Sunday, 2 March 2014

Bribery and Corruption

Deuteronomium 16:18-19Biblia Sacra Vulgata

18 iudices et magistros constitues in omnibus portis tuis quas Dominus Deus tuus dederit tibi per singulas tribus tuas ut iudicent populum iusto iudicio19 nec in alteram partem declinent non accipies personam nec munera quia munera excaecant oculos sapientium et mutant verba iustorum

18 Judges and officers shalt thou make thee in all thy gates, which the Lord thy God giveth thee, throughout thy tribes: and they shall judge the people with just judgment.
19 Thou shalt not wrest judgment; thou shalt not respect persons, neither take a gift: for a gift doth blind the eyes of the wise, and pervert the words of the righteous.

This topic is also related to Simony
The story of Simon Magus: Acts 8:9-24

An interesting and in-depth study of the effects of monetary corruption is to be found in

John Thomas Noonan (January 1988). Bribes. University of California Press. ISBN 978-0-520-06154-5.

Noonan's work includes many incidents and moments where bribery and corruption may have been used during the Becket dispute.

1. John of Salisbury advised Becket that a  munuscula [a gratuity] might buy the benevolence of an important person in France, someone big, big enough "to do much in the Roman CHhurch".

[Language: Latin munus a gift, munera gifts - gifts sufficient to move the wheels of justice, after all money is often necessary as justice is not free.  munuscula [a small gift, a gratuity] a gift small enough to win benevolence, but not corrupt justice, not big enough to move the soul of the recipient. Other Latin words: dona  gifts, retributiones reciprocities.]

Bribery was used to huge effect by the mission to the court of Pope Adrian IV which had been sent by king Henry soon after his accession to throne. He was seeking papal consent to invade and take over Ireland.

Robert Brentano (1991). Rome Before Avignon: A Social History of Thirteenth-century Rome. University of California Press. pp. 88–9. ISBN 978-0-520-06952-7.
"The Rome where one lost money, and jewels and presents, was essentially curial Rome, the Rome of expensive lawsuits and disguised simony, but it was also by implication and extension the entire city."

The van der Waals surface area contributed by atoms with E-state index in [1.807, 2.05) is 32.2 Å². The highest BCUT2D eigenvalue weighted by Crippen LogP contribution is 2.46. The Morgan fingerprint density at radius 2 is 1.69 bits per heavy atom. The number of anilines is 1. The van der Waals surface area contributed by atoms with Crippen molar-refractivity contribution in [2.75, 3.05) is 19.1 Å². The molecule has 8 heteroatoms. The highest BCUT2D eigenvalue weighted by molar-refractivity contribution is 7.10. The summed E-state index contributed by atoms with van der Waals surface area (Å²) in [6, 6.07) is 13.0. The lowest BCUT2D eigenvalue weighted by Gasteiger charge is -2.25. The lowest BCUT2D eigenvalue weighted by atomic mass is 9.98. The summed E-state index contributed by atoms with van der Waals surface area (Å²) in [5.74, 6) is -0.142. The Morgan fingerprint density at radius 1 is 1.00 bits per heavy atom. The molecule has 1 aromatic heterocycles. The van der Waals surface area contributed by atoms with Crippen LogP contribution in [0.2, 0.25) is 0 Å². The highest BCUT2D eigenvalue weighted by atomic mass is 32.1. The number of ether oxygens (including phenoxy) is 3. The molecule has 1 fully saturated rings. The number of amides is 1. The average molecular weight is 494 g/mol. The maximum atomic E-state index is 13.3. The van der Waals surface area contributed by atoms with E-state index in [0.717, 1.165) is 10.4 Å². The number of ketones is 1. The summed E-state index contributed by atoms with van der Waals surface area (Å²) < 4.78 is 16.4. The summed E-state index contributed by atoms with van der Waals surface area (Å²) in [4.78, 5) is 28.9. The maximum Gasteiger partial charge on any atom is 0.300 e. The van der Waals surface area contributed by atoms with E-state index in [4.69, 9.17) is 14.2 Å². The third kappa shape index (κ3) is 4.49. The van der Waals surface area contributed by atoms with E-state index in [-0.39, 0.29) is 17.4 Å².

An approved "bribe" might be described as fee for services rendered or an honoraria.

2. Gilbert Foliot, bishop of London, in Multiplicem accused Becket of simony for purchasing the Chancellorship from Henry II.

W. FitzStephen (Materials iii. 18) : payment for the chancellorship is equivalent to simony because the office is a stage to ecclesiastical preferment [archbishop in Becket's case]

Et  difficile est, ut bono peragantur exitu, que malo sunt inchoata  principio.
And difficult it is to appreciate that any good may arise when it has begun in sin. 

Frank Barlow (1990). Thomas Becket. University of California Press. pp. 43–. ISBN 978-0-520-07175-9.

James Craigie Robertson; Thomas Becket (st., abp. of Canterbury.) (1859). Becket, archbishop of Canterbury, a biography. pp. 27–.

E. Crosby (2013). The King’s Bishops: The Politics of Patronage in England and Normandy, 1066–1216. Palgrave Macmillan US. pp. 21–. ISBN 978-1-137-35212-5.

Further References

Nau Nihal Singh (1998). World of Bribery and Corruption: From Ancient Times to Modern Age. Mittal Publications. ISBN 978-81-7099-709-2.

James A. Brundage (2008). The Medieval Origins of the Legal Profession: Canonists, Civilians, and Courts. compensation of advocates and legal advisers: University of Chicago Press. pp. 191–203. ISBN 978-0-226-07761-1.

Richard. H. Helmholz, "Money and Judges in the Law of the Medieval Church ," 8 University of Chicago Law School Roundtable 309 (2001).

Henry Mayr-Harting (2014). Religion, Politics and Society in Britain 1066-1272. On Archdeacons: Routledge. pp. 17–. ISBN 978-1-317-87662-5.

Royal Historical Society (2003). Transactions of the Royal Historical Society: Volume 12: Sixth Series. Nicholas Vincent: Some Pardoners' Tales Earliest Englissh Indulgences: Cambridge University Press. pp. 23–. ISBN 978-0-521-81561-1.


There were many ways a person could rise in a career with the Church in England and make a good living from it. Following the Norman invasion and the century or so afterwards the Church greatly increased in its wealth in terms of both its money and land, and offered many oppotunities for the landless and dispossessed younger sons of the nobility. Others came from the rising middle class. Of course the richer baronies were the bishoprics, If you were a bishop you were a wealthy baron. English bishoprics were particularly lucrative, far more so than their equivalents in Italy.

In the monastic world in England there were many valuable positions [livings]: priorships and abbacies. Some of the latter were mitred, and in other words were the equivalent of bishops and were granted a barony by the king. But a cathedral had many more dignities to offer: deanships, precentorships, chancellorships, prebends and archdeaconeries, and of course all of these had a price and had to be bought, as did any other post in government or the Church at this time.

Others examples

Walter de Gray [later] paid £10,000 to the then papal curia in bribes to have his post as archbishop of York confirmed.

Flambard paid £1,000 for the bishopric of Durham.

"Free election" to these posts did not apply in reality. Simony was alive and well.
Money speaks loud and clear.

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